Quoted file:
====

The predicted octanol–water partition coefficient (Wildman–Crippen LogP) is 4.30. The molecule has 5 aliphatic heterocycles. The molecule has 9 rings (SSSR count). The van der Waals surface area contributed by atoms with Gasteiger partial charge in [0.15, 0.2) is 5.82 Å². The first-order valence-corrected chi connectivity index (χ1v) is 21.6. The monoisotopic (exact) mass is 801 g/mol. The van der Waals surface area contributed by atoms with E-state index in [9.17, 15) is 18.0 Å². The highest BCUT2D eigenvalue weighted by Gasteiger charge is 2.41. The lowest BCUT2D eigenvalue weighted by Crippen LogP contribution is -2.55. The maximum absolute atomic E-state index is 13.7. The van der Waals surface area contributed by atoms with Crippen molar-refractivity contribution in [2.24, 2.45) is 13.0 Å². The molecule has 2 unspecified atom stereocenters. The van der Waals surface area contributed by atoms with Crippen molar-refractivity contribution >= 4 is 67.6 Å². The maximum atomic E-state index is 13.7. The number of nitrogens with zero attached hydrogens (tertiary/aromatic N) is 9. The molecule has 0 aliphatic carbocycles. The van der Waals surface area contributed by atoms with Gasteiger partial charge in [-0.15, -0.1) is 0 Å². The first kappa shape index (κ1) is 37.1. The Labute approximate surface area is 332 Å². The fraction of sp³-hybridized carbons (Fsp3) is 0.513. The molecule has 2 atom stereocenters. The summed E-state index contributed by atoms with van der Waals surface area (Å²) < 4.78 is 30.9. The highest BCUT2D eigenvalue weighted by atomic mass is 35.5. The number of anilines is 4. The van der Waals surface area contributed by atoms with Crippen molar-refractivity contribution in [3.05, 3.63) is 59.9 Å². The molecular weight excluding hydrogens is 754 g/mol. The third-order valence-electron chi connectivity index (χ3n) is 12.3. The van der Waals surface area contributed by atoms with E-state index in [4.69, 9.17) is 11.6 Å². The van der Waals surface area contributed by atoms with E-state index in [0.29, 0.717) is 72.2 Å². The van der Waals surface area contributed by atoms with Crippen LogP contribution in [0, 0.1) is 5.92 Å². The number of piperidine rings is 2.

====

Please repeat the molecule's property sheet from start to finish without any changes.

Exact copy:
The predicted octanol–water partition coefficient (Wildman–Crippen LogP) is 4.30. The molecule has 5 aliphatic heterocycles. The molecule has 9 rings (SSSR count). The van der Waals surface area contributed by atoms with Gasteiger partial charge in [0.15, 0.2) is 5.82 Å². The first-order valence-corrected chi connectivity index (χ1v) is 21.6. The monoisotopic (exact) mass is 801 g/mol. The van der Waals surface area contributed by atoms with E-state index in [9.17, 15) is 18.0 Å². The highest BCUT2D eigenvalue weighted by Gasteiger charge is 2.41. The lowest BCUT2D eigenvalue weighted by Crippen LogP contribution is -2.55. The maximum absolute atomic E-state index is 13.7. The van der Waals surface area contributed by atoms with Crippen molar-refractivity contribution in [2.24, 2.45) is 13.0 Å². The molecule has 2 unspecified atom stereocenters. The van der Waals surface area contributed by atoms with Crippen molar-refractivity contribution >= 4 is 67.6 Å². The maximum atomic E-state index is 13.7. The number of nitrogens with zero attached hydrogens (tertiary/aromatic N) is 9. The molecule has 0 aliphatic carbocycles. The van der Waals surface area contributed by atoms with Gasteiger partial charge in [-0.15, -0.1) is 0 Å². The first kappa shape index (κ1) is 37.1. The Labute approximate surface area is 332 Å². The fraction of sp³-hybridized carbons (Fsp3) is 0.513. The molecule has 2 atom stereocenters. The summed E-state index contributed by atoms with van der Waals surface area (Å²) < 4.78 is 30.9. The highest BCUT2D eigenvalue weighted by atomic mass is 35.5. The number of anilines is 4. The van der Waals surface area contributed by atoms with Crippen molar-refractivity contribution in [3.05, 3.63) is 59.9 Å². The molecular weight excluding hydrogens is 754 g/mol. The third-order valence-electron chi connectivity index (χ3n) is 12.3. The van der Waals surface area contributed by atoms with E-state index in [4.69, 9.17) is 11.6 Å². The van der Waals surface area contributed by atoms with E-state index in [0.29, 0.717) is 72.2 Å². The van der Waals surface area contributed by atoms with Crippen LogP contribution in [0, 0.1) is 5.92 Å². The number of piperidine rings is 2.